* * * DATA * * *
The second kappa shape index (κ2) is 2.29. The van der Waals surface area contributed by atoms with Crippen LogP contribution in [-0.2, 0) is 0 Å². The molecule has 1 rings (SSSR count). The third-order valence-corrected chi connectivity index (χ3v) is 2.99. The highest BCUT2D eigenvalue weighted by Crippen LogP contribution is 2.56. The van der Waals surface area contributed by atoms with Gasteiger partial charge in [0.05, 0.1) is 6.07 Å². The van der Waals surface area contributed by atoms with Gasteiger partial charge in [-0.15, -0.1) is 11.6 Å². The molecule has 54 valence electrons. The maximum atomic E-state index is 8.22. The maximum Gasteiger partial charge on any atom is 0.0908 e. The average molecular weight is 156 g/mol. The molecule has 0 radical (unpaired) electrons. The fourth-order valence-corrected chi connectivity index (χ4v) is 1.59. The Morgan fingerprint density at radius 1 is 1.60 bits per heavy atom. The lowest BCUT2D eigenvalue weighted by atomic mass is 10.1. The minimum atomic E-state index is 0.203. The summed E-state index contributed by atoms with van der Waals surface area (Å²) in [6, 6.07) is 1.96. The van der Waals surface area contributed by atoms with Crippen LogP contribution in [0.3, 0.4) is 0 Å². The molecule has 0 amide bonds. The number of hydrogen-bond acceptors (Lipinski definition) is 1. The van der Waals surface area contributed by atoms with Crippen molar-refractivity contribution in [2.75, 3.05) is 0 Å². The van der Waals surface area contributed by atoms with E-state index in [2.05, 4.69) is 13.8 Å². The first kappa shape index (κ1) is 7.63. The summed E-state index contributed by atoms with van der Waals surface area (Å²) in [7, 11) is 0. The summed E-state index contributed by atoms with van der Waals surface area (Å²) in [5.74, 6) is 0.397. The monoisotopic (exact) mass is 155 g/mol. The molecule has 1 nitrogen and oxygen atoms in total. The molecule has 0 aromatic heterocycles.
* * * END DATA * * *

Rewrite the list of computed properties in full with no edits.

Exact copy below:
The second kappa shape index (κ2) is 2.29. The van der Waals surface area contributed by atoms with Crippen LogP contribution in [-0.2, 0) is 0 Å². The molecule has 1 rings (SSSR count). The third-order valence-corrected chi connectivity index (χ3v) is 2.99. The highest BCUT2D eigenvalue weighted by Crippen LogP contribution is 2.56. The van der Waals surface area contributed by atoms with Gasteiger partial charge in [0.05, 0.1) is 6.07 Å². The van der Waals surface area contributed by atoms with Gasteiger partial charge in [-0.15, -0.1) is 11.6 Å². The molecule has 54 valence electrons. The maximum atomic E-state index is 8.22. The maximum Gasteiger partial charge on any atom is 0.0908 e. The average molecular weight is 156 g/mol. The molecule has 0 radical (unpaired) electrons. The fourth-order valence-corrected chi connectivity index (χ4v) is 1.59. The Morgan fingerprint density at radius 1 is 1.60 bits per heavy atom. The lowest BCUT2D eigenvalue weighted by atomic mass is 10.1. The minimum atomic E-state index is 0.203. The summed E-state index contributed by atoms with van der Waals surface area (Å²) in [6, 6.07) is 1.96. The van der Waals surface area contributed by atoms with Crippen LogP contribution in [0.3, 0.4) is 0 Å². The molecule has 0 amide bonds. The number of hydrogen-bond acceptors (Lipinski definition) is 1. The van der Waals surface area contributed by atoms with Crippen molar-refractivity contribution in [2.75, 3.05) is 0 Å². The van der Waals surface area contributed by atoms with E-state index in [2.05, 4.69) is 13.8 Å². The first kappa shape index (κ1) is 7.63. The summed E-state index contributed by atoms with van der Waals surface area (Å²) in [7, 11) is 0. The summed E-state index contributed by atoms with van der Waals surface area (Å²) in [5.74, 6) is 0.397. The monoisotopic (exact) mass is 155 g/mol. The molecule has 1 nitrogen and oxygen atoms in total. The molecule has 0 aromatic heterocycles.